It didn't take long for The Monkees to realize that they'd experienced a level of success far beyond their wildest dreams. Far from being mere actors on a television show portraying a band, they'd been thrust in front of capacity crowds in stadiums, arenas, and large auditoriums - a de facto band that, in reality, wasn't yet calling the shots on their own careers and music. That changed when Michael Nesmith, Micky Dolenz, Davy Jones, and Peter Tork demanded creative freedom from impresario Don Kirshner - and got it. The road wasn't an easy one, but it was well worth taking. TV Guide deemed it "The Great Revolt of '67," and the first result was their third studio album, Headquarters. Produced by the band's friend Chip Douglas and recorded in Hollywood, far from the New York crowd of Kirshner and his preferred producers, it failed to yield a big hit single as the group's first two albums had. But it still charted at No. 1 in the U.S. (their third consecutive chart-topper) and No. 2 in the U.K., and remains one of their most beloved releases. Headquarters has been revisited many times on CD, but far from being a mere rehash of past efforts, the new 4-CD Super Deluxe Edition illuminates yet more corners of this most special chapter in The Monkees' discography.
Compilation producer Andrew Sandoval's intentions are made clear in his liner notes: "Rather than plunder the previous reissues of this album to create a Frankenstein-ed compilation that you could very well make yourself, the entire three-month period surrounding the creation of Headquarters has been reexamined to offer a deeper view." To that end, the original album and most of the bonuses have been remixed from the original multitrack tapes, and the album is now presented in its original recorded pitch. (Sandoval explains that "the speed of the analog tape machines used in the original production each ran at a slightly different pitch.") The set also gives full attention to the remnants of the "lost" third album produced by Jeff Barry at Kirshner's behest.
The box set opens with the remix of the original album, offering wider stereo separation on the eclectic journey through pop, rock, country, and comedy. Unsurprisingly, Michael Nesmith's three solo compositions are among the strongest tracks on Headquarters: the jangle pop of "You Told Me," the driving "You Just May Be the One," and upbeat "Sunny Girlfriend." But Nez wasn't the only Monkee to make major strides once creatively fulfilled. Micky Dolenz came into his own with the inventive "Randy Scouse Git," inspired by his own experiences in the United Kingdom (where it became a No. 2 hit as "Alternate Title" after the RCA brass there objected to the phrase "Randy Scouse Git").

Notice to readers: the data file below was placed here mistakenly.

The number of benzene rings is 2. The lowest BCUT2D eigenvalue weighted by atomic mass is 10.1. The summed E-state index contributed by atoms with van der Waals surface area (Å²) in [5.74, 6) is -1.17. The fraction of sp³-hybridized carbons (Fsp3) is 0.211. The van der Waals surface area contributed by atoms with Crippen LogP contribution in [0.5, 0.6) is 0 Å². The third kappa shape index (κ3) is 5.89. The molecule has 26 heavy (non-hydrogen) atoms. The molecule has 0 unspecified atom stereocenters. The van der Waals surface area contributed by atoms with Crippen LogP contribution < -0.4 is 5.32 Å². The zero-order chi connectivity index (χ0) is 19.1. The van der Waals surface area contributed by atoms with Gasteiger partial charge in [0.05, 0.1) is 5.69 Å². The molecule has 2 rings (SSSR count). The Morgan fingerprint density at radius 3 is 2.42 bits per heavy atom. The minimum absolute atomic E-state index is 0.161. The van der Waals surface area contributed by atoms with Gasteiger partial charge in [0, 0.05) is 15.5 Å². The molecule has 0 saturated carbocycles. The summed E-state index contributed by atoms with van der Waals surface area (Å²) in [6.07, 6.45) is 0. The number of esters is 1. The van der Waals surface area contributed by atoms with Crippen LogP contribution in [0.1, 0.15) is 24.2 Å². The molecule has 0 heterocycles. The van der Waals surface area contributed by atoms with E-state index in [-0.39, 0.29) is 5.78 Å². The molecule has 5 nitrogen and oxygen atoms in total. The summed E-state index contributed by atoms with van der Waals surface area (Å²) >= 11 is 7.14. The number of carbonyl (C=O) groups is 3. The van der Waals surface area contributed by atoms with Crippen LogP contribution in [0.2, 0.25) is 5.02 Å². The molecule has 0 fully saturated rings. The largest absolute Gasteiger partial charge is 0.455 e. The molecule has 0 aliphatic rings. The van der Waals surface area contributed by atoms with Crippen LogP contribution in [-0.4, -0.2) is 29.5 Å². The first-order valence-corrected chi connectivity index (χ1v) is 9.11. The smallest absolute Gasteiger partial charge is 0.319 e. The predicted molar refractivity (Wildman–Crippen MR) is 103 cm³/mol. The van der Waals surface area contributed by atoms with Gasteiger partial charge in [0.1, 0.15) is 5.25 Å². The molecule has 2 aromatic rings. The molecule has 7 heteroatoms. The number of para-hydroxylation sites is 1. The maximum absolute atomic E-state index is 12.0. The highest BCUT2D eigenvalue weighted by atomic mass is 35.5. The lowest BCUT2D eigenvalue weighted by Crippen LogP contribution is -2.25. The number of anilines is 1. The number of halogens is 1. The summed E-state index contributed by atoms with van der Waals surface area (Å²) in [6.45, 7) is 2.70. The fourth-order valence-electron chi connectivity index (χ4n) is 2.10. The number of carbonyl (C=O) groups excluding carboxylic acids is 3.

Three songs written by the team of Tommy Boyce and Bobby Hart ("Last Train to Clarksville," "Theme from The Monkees") found their way to Headquarters including "I'll Spend My Life with You," given a graceful country lilt by Peter Tork's acoustic 12-string and Nesmith's pedal steel (the latter of which helped define the sound of the album); "I Can't Get Her Off My Mind" sung by Davy Jones in true showbiz fashion with Tork on vaudeville-esque tack piano; and the off-the-beaten-path "Mr. Webster."
Brill Building stalwarts Barry Mann and Cynthia Weil supplied "Shades of Gray," gently but persuasively sung by Tork in a rare lead vocal, while producer Chip Douglas' soft, dreamy "Forget That Girl" and Diane Hildebrand and Jack Keller's moody "Early Morning Blues and Greens" both showcased Jones at his most affecting. Tork and Joseph Richards' "For Pete's Sake" offered Dolenz the chance to cut loose with his best rock voice. The rave-up "No Time" developed out of a jam, with lyrics by Micky and Michael. They gifted the copyright to engineer Hank Cicalo.
The absurdist "Zilch" and "Band 6," a loose riff on "The Merry-Go-Round Broke Down," personalized Headquarters with a dash of in-studio wackiness. It was clear that, pass or fail, this was The Monkees' album. Happily, it proved to be an enduring pass, and the future was (mostly) their own.